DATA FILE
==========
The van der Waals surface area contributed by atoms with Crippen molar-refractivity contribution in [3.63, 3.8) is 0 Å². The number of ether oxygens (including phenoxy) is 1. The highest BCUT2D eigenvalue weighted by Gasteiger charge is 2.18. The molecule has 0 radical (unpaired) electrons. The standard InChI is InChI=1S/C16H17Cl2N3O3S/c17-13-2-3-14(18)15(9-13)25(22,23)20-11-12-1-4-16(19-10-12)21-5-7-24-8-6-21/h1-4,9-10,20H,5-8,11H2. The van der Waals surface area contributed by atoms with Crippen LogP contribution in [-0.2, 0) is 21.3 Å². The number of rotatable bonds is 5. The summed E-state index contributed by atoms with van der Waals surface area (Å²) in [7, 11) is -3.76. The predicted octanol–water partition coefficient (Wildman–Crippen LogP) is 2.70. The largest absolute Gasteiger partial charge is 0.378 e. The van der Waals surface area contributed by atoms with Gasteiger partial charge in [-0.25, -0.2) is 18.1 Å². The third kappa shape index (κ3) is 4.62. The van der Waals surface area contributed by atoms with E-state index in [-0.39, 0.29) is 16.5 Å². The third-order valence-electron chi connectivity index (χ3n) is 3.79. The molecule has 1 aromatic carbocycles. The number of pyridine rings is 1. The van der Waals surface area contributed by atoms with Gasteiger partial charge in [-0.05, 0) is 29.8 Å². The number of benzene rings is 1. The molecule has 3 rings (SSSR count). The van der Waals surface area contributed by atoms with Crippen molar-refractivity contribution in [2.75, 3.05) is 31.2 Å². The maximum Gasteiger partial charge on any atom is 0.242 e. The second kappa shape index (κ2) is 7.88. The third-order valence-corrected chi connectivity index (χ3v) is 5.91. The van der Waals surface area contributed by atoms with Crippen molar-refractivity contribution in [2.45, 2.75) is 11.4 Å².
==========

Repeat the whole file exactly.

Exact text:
The van der Waals surface area contributed by atoms with Crippen molar-refractivity contribution in [3.63, 3.8) is 0 Å². The number of ether oxygens (including phenoxy) is 1. The highest BCUT2D eigenvalue weighted by Gasteiger charge is 2.18. The molecule has 0 radical (unpaired) electrons. The standard InChI is InChI=1S/C16H17Cl2N3O3S/c17-13-2-3-14(18)15(9-13)25(22,23)20-11-12-1-4-16(19-10-12)21-5-7-24-8-6-21/h1-4,9-10,20H,5-8,11H2. The van der Waals surface area contributed by atoms with Crippen LogP contribution in [-0.2, 0) is 21.3 Å². The number of rotatable bonds is 5. The summed E-state index contributed by atoms with van der Waals surface area (Å²) in [7, 11) is -3.76. The predicted octanol–water partition coefficient (Wildman–Crippen LogP) is 2.70. The largest absolute Gasteiger partial charge is 0.378 e. The van der Waals surface area contributed by atoms with Gasteiger partial charge in [-0.25, -0.2) is 18.1 Å². The third kappa shape index (κ3) is 4.62. The van der Waals surface area contributed by atoms with E-state index in [-0.39, 0.29) is 16.5 Å². The third-order valence-electron chi connectivity index (χ3n) is 3.79. The molecule has 1 aromatic carbocycles. The number of pyridine rings is 1. The van der Waals surface area contributed by atoms with Gasteiger partial charge in [-0.05, 0) is 29.8 Å². The number of benzene rings is 1. The molecule has 3 rings (SSSR count). The van der Waals surface area contributed by atoms with Crippen molar-refractivity contribution in [2.75, 3.05) is 31.2 Å². The maximum Gasteiger partial charge on any atom is 0.242 e. The second kappa shape index (κ2) is 7.88. The third-order valence-corrected chi connectivity index (χ3v) is 5.91. The van der Waals surface area contributed by atoms with Crippen molar-refractivity contribution in [2.45, 2.75) is 11.4 Å².